BY LINDA MONDOUX
With shipwreck diving a growing tourism industry in Ontario, conservationists are calling for stepped up enforcement in order to ensure the submerged schooners, barges and ships that lie at the bottom of the Great Lakes and St. Lawrence River retain their cachet as the world’s best dive sites.
“There is adequate legislation in place to protect our shipwrecks, but unfortunately enforcement is thin,” Michael Hill, president of the provincial heritage organization Save Ontario Shipwrecks, told MyNewWaterfrontHome.com. “There will always be a minority who will take artifacts regardless of the penalties.”
Ian Marshall, a member of the Niagara Divers’ Association, agrees. He recounts an incident in which the crew on a private boat was preparing to lift an anchor off a wreck and into a sack large enough to hold a 2,000-pound cargo. Luckily, the boat was spotted by divers deploying mooring buoys in the area and took off. “The people who are policing it are the clubs and the divers themselves,” Marshall told MyNewWaterfrontHome.com
In Kingston, an out-of-province group suspected of removing the brass number plate on the generator of the Munson
, a dredge that sank in 1890 while being towed to Belleville, experienced a dose of diver self-governing when they came back to town the following year. Not only were the suspect divers warned that such behaviour is not tolerated, conservationist-minded Ontario divers stuck to the group like glue as they dove area shipwrecks, ensuring nothing else went missing.
While the majority of Ontario divers and charter operators today follow a “look, don’t touch” policy that slowly evolved when diving started to become more popular back in the 1950s, it wasn’t always that way.
“Years ago, everyone took a little piece of the shipwreck home with them,” said Marshall, who has been diving since 1967. “In those days, it was normal — you never went diving anywhere without taking something off the wreck.”
'Looting of shipwrecks in the Great Lakes became endemic'
According to the Ontario Ministry of Culture, when SCUBA equipment became widely available for recreational use 50 years ago, “the looting of shipwrecks in the Great Lakes became endemic.”
“Souvenir hunters and wreck strippers can seriously degrade or destroy both the historic and commercial value of a submerged site,” the ministry said. “Some newly discovered shipwrecks have been reduced from pristine time capsules to stripped hulks in as little as two weekends.”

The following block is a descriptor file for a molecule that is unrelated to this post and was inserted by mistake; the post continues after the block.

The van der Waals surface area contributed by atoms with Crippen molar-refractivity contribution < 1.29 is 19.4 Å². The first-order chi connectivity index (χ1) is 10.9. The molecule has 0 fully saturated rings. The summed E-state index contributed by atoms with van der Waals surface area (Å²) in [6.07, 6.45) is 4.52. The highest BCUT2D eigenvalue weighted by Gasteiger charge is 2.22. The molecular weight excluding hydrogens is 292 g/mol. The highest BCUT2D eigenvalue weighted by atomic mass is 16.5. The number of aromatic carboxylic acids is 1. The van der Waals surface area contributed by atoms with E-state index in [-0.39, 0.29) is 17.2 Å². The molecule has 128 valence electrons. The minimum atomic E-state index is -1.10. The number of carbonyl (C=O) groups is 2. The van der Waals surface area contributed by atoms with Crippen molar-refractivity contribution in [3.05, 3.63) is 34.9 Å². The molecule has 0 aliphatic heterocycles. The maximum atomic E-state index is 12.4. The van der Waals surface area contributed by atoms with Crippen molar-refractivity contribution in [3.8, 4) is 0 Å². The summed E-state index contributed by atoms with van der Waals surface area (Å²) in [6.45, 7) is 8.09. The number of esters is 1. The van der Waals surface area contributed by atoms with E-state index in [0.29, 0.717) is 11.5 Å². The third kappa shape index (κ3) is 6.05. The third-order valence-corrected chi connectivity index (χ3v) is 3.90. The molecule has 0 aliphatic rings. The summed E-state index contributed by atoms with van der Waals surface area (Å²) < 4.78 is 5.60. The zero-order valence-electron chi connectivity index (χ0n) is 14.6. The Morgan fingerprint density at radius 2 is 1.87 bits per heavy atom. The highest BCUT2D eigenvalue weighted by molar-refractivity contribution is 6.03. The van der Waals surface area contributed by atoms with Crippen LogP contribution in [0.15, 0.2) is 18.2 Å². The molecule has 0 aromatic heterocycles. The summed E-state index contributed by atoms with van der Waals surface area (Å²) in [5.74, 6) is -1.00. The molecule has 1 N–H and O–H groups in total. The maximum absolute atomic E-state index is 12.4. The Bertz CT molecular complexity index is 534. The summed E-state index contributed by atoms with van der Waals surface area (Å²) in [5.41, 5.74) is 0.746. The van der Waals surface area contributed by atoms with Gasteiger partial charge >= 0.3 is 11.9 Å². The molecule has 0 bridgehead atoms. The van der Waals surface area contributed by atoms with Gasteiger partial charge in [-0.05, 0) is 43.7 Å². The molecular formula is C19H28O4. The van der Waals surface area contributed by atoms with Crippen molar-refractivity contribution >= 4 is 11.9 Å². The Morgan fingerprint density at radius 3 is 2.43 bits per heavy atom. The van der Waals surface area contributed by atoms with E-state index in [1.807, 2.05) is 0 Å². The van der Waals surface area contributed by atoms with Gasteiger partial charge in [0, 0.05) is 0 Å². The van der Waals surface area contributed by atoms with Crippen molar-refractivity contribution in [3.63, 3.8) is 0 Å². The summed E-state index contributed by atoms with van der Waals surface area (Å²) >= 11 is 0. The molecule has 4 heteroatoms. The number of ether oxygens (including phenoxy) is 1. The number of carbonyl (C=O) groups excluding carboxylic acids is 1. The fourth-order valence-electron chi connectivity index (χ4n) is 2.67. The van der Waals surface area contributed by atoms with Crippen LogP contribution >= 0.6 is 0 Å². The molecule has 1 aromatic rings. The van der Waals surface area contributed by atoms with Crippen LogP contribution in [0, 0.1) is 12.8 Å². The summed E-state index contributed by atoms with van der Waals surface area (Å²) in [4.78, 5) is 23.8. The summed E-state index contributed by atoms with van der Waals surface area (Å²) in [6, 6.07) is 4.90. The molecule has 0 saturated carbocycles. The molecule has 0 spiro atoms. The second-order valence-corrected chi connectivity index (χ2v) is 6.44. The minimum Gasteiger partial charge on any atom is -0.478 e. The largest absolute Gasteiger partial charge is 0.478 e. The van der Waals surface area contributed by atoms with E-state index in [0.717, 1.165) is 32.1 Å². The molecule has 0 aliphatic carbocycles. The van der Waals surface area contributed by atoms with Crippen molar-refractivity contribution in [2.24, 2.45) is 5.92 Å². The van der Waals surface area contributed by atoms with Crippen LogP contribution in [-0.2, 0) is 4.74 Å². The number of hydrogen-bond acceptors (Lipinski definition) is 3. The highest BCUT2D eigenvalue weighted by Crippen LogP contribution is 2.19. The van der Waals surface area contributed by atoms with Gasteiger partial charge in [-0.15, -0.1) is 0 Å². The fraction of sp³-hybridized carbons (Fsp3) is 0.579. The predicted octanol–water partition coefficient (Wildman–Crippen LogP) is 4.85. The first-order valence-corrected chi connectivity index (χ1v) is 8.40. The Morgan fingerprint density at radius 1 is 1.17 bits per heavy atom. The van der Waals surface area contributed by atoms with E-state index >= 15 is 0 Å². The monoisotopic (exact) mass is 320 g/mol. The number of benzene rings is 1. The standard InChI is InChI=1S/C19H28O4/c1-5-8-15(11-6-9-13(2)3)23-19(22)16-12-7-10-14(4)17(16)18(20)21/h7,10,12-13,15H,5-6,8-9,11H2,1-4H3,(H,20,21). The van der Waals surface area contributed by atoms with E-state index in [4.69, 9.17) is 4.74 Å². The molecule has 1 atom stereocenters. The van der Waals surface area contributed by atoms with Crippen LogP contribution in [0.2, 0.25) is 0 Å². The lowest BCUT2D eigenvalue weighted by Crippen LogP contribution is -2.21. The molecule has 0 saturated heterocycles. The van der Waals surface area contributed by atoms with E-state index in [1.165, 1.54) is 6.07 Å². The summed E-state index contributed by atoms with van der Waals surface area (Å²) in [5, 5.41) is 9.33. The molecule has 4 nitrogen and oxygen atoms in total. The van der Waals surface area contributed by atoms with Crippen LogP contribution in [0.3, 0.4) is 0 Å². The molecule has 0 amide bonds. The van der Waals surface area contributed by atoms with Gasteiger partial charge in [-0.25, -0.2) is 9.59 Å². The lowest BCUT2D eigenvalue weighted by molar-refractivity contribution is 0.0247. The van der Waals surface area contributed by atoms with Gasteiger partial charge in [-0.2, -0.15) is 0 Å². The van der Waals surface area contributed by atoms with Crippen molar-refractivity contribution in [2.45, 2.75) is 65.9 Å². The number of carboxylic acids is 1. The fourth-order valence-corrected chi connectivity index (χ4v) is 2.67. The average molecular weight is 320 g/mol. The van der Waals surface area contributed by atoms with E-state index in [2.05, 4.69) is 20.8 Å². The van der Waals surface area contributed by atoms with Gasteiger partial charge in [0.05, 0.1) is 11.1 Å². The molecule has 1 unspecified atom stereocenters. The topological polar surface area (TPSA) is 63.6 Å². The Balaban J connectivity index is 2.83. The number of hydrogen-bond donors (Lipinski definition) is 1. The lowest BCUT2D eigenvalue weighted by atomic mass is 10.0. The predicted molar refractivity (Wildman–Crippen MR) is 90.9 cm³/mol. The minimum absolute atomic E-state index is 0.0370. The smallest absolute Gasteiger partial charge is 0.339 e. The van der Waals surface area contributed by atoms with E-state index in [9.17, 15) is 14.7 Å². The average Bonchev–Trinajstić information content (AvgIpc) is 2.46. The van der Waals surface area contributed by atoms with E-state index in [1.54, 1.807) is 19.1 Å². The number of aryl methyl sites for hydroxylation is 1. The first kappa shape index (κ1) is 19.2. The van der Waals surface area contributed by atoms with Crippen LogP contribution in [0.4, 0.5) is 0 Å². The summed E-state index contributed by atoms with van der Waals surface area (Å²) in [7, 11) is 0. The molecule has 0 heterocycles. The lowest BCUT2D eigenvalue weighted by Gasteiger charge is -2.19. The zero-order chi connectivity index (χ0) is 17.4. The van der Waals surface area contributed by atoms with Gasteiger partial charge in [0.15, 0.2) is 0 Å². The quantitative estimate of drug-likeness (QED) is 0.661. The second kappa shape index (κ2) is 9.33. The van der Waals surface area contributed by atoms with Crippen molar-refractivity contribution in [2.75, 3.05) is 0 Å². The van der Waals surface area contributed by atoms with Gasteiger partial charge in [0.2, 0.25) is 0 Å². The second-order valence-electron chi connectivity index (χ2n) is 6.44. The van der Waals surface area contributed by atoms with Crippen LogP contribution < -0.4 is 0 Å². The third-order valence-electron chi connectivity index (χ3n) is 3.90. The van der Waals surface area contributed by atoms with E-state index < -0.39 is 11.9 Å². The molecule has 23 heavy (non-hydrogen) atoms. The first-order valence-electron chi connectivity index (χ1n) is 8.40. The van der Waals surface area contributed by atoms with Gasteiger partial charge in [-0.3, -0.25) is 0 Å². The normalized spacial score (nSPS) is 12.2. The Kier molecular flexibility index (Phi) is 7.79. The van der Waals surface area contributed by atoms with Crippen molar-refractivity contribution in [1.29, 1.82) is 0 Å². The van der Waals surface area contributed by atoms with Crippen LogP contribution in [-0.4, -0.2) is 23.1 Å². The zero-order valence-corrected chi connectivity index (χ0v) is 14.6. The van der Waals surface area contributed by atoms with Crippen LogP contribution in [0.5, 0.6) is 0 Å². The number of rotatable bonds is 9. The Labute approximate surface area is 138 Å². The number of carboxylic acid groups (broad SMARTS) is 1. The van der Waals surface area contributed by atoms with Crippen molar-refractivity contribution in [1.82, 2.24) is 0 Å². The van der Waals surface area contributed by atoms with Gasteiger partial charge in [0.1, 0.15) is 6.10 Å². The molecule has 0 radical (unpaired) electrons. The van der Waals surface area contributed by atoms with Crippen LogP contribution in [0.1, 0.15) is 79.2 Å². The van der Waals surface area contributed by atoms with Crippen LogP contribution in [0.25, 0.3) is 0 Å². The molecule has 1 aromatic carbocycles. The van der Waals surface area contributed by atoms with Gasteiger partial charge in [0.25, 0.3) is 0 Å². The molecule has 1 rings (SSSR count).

The Great Lakes are known worldwide for their many well-preserved shipwreck sites, thanks to their cold, fresh water that is capable of keeping many sunken vessels in stunning condition. The discovery in June of the 291-foot-long L.R. Doty
, which sank in Lake Michigan during a ferocious storm on Oct. 25, 1898, is a good example of how fresh water can act as a natural preservative. Divers found the wooden ship intact sitting upright in 320 feet of water, with the cargo still in the hold.
In oceans, where treasure hunting is both a sport and a business, wrecks deteriorate faster, reducing their allure. And that’s why divers from around the world come to Ontario to explore and photograph shipwrecks.
“We have a draw here,” Edie Benish, who owns Seeway Vision Dive Charters in Brockville with her husband, Kevin, told MyNewWaterfrontHome.com. “Eighty-five per cent of our clientele is from out of town, with about 80 per cent of that from the U.S. — Ohio, Pennsylvania, New York, the whole Eastern Seaboard.”
Benish said the Brockville and Rockport areas are considered “the best freshwater diving in the world” because of the quantity and quality of the wrecks, good visibility up to at least 70 feet, an even temperature from top to bottom and currents that make every dive unique.
Her charter alone brings in up to 1,800 divers each year, including groups from Switzerland and Germany. With another 10 or so dive companies operating in the Brockville area, the economic impact is huge, not only for charters, but for hotels, campgrounds, restaurants and other local businesses.
“And that’s just a drop in the bucket,” Benish said of diving’s popularity. “This industry is still in its infancy.”
It was in an effort to protect the shipwrecks and promote diving tourism that MPP Toby Barrett in 1999 introduced the Ontario Marine Heritage Act as a private member’s bill.
The bill, which included hefty fines for anyone damaging a shipwreck or removing an artifact, was met with widespread opposition, primarily because it would have forced divers to obtain a licence in order to enter a wreck. Others argued that the proposed law was unenforceable and would do little to preserve the shipwrecks.
“ ... this proposed legislation is not intended to be a barrier to recreational divers,” Barrett told the legislature. “It is meant to educate people that shipwrecks are a precious and non-renewable resource.”
While the bill never became law, parts of it made their way into the amended Ontario Heritage Act, which until 2005 made no specific mention of “marine culture.”
Access restricted to permit holders where warranted